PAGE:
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Association Viticole Champenoise (Champagne viticultural association)

Viticultural and oenological research began in 1898 when 23 Champagne Houses joined forces to form the Association Viticole Champenoise (AVC, Champagne viticultural association). Its objective was to combat Phylloxera, the tiny yellow louse that had started to invade the Champagne vineyards. Thanks to the AVC, effective solutions were eventually found.

With that challenge as a starting point. the AVC then equipped itself with the cutting-edge technology required to support other processes, such as risk modeling, harvest estimates, networking and qualitative analysis.

In 1941 the "Comité Interprofessionnel du Vin de Champagne" (now the Comité Champagne) was established by statute to manage the common interests of Champagne Growers and Houses. The Comité Champagne is a joint trade association, with a mandate to promote and protect the Champagne AOC across the world.

The AVC’s human and material resources were transferred to the CIVC and researchers and technicians now work for the Institut Technique du Champagne (ITC) in Epernay. The ITC is an independent research institute that brings together all facets of vine and wine research in the Champagne industry, including work conducted by the OIV (International Organisation of Vine and Wine) and INRA (National Institute for Agricultural Research).

The AVC is run by a joint management body, with representation drawn equally from Winegrowers and Champagne Houses. It exists to consider the short and long-term future of Champagne wine, driving a process for continuous quality improvement that underpins Champagne’s reputation as the king of wines. Winegrowers and Champagne House representatives direct and oversee the activities of the CIVC, working within the framework of the Commission Technique (CT-CIVC).

The areas of production and manufacturing of Champagne wines, together with the strict regulations specifying every aspect of their production (from vine-growing to the shipping of the finished wine) are determined by the INAO >http://www.inao.gouv.fr/] (the National Institute of Origin and Quality). The Institute was established in 1935 and is now supported by four national committees: deliberative assemblies consisting of groups of business people and state officials selected according to product. Among them, the national committee for wines, spirits and other alcoholic beverages is presided over by Yves Bénard (in office since 2007) with input from 12 regional authorities, including one in Epernay.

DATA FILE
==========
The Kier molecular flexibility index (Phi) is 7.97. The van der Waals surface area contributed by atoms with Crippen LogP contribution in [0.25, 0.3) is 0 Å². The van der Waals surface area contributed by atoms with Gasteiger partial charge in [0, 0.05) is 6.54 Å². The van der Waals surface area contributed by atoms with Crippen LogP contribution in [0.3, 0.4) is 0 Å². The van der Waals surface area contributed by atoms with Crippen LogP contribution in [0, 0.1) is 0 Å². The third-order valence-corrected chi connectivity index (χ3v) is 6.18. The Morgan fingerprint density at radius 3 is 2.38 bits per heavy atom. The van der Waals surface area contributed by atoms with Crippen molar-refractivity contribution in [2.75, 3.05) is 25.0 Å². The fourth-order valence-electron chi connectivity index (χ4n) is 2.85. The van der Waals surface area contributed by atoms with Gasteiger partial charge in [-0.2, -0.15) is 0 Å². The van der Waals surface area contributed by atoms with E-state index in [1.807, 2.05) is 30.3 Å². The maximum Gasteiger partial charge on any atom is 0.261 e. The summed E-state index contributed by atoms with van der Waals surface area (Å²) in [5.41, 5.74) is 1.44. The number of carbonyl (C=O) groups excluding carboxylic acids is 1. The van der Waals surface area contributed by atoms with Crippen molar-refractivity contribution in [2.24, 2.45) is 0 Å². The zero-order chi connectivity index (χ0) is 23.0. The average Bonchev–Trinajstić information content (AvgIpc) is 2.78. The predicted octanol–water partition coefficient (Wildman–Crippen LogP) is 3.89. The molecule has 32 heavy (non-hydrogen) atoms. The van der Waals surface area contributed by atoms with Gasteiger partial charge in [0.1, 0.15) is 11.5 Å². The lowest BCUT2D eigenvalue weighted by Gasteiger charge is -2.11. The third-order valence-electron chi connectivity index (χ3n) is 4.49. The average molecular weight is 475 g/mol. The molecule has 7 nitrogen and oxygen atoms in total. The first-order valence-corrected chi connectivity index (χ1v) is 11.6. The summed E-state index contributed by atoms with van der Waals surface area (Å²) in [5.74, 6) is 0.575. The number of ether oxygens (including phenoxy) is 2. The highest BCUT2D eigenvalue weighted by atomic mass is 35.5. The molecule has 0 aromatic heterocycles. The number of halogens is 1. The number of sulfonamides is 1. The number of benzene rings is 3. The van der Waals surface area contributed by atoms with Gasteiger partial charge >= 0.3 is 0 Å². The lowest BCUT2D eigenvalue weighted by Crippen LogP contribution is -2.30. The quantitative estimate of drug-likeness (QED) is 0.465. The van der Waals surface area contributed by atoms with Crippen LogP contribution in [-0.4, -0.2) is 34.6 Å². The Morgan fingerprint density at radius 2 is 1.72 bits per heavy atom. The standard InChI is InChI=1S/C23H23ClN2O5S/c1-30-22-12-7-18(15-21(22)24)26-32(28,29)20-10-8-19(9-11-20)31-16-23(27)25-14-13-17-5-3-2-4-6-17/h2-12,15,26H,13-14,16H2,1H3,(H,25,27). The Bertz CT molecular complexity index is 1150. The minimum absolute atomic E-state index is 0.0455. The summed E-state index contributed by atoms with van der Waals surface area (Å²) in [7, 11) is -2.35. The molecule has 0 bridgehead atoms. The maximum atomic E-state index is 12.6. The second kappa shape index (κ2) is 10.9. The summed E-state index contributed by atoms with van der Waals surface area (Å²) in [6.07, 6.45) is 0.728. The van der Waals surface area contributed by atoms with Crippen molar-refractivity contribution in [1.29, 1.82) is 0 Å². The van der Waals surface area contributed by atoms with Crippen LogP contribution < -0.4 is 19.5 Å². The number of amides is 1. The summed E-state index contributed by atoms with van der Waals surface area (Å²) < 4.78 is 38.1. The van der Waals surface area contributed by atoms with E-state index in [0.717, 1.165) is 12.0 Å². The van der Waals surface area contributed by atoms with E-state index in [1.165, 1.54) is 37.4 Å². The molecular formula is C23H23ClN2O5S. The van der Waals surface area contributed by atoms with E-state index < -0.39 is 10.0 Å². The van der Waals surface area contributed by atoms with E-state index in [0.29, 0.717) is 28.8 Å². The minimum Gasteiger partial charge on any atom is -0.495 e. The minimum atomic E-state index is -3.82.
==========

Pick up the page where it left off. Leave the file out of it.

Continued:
It now falls to the Comité Champagne to ensure the protection of the Champagne name throughout the world, acting in concert with its traditional custodians, the Champagne Houses. The aim of the Champagne protection policy is to raise awareness around the globe that the name Champagne is exclusively reserved for wines made in the Champagne region and cannot be used in connection with any other product whatsoever, regardless of apparent similarities or status. Protection may take many forms and occasionally leads to lawsuits.

Boosting the brand identity of Champagne wines is a particular priority. The Comité Champagne works to educate the world’s consumers about the special characteristics of Champagne, where soil, subsoil, climate, grape varieties and a whole host of complementary factors come together to enable Winegrowers and Champagne Houses to produce their exceptional cuvees. The different activities of the Comité Champagne support and complement those of the Marques, whose brand credibility is reinforced by an active market presence spanning more than a century.

The Comité Champagne serves as a consultative body for Winegrowers and Champagne Houses, conferring legal standing on all of the decisions made in pursuit of the common interest (approved by the regional prefect representing the state). Compliance with these decisions is strictly enforced by state authorities such as the INAO, French Customs and France’s anti-fraud unit.Winegrowers and Champagne House representatives direct and oversee the activities of the CIVC, working within the framework of the Commission Communication Appellation (CCA-CIVC).

Year President Director
2014 Pierre-Emmanuel TAITTINGER Dominique MONCOMBLE
2010 Jean-Louis NORMAND
2007 Carol DUVAL-LEROY
2004 Ghislain de MONTGOLFIER
2000 Jacky BROGGINI
1996 Claude TAITTINGER
1994 Michel COLLARD
1990
1986 Alain de VOGÜÉ
1978 Claude BADOUR
1974
1968 Philippe GEOFFROY
1962
1961 Robert-Jean de VOGÜÉ
1960 Emile MOREAU
1956 Louis BUDIN
1953
1946 Lucien BOYER
1943 Melchior de POLIGNAC
1941
1935
1931 Pierre BONNET
1928 Henri GALLICE
1920 Georges CHAPPAZ
1919 Bertrand de MUN
1913
1907 Henri GALLICE
1898 Eugène GOULDEN